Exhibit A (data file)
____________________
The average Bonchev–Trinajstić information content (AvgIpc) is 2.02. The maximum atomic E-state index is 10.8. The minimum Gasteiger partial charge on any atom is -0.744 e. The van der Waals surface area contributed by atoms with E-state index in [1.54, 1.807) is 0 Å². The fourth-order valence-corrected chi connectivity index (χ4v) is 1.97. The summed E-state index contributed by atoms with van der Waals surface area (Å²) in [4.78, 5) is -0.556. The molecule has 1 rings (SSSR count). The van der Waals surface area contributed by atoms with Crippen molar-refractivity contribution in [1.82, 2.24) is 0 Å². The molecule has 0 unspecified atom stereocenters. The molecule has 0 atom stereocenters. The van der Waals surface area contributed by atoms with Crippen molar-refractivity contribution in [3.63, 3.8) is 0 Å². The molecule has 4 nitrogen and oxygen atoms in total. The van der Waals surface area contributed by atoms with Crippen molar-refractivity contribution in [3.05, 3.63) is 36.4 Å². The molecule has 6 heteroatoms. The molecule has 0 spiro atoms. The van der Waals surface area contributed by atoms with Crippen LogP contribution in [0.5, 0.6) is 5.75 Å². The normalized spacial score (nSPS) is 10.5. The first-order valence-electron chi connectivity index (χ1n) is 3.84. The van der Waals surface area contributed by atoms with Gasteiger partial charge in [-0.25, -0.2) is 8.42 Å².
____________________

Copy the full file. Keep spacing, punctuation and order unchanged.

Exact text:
The average Bonchev–Trinajstić information content (AvgIpc) is 2.02. The maximum atomic E-state index is 10.8. The minimum Gasteiger partial charge on any atom is -0.744 e. The van der Waals surface area contributed by atoms with E-state index in [1.54, 1.807) is 0 Å². The fourth-order valence-corrected chi connectivity index (χ4v) is 1.97. The summed E-state index contributed by atoms with van der Waals surface area (Å²) in [4.78, 5) is -0.556. The molecule has 1 rings (SSSR count). The van der Waals surface area contributed by atoms with Crippen molar-refractivity contribution in [1.82, 2.24) is 0 Å². The molecule has 0 unspecified atom stereocenters. The molecule has 0 atom stereocenters. The van der Waals surface area contributed by atoms with Crippen molar-refractivity contribution in [3.63, 3.8) is 0 Å². The molecule has 4 nitrogen and oxygen atoms in total. The van der Waals surface area contributed by atoms with Crippen molar-refractivity contribution in [3.05, 3.63) is 36.4 Å². The molecule has 6 heteroatoms. The molecule has 0 spiro atoms. The van der Waals surface area contributed by atoms with Crippen LogP contribution in [0.5, 0.6) is 5.75 Å². The normalized spacial score (nSPS) is 10.5. The first-order valence-electron chi connectivity index (χ1n) is 3.84. The van der Waals surface area contributed by atoms with Gasteiger partial charge in [-0.25, -0.2) is 8.42 Å².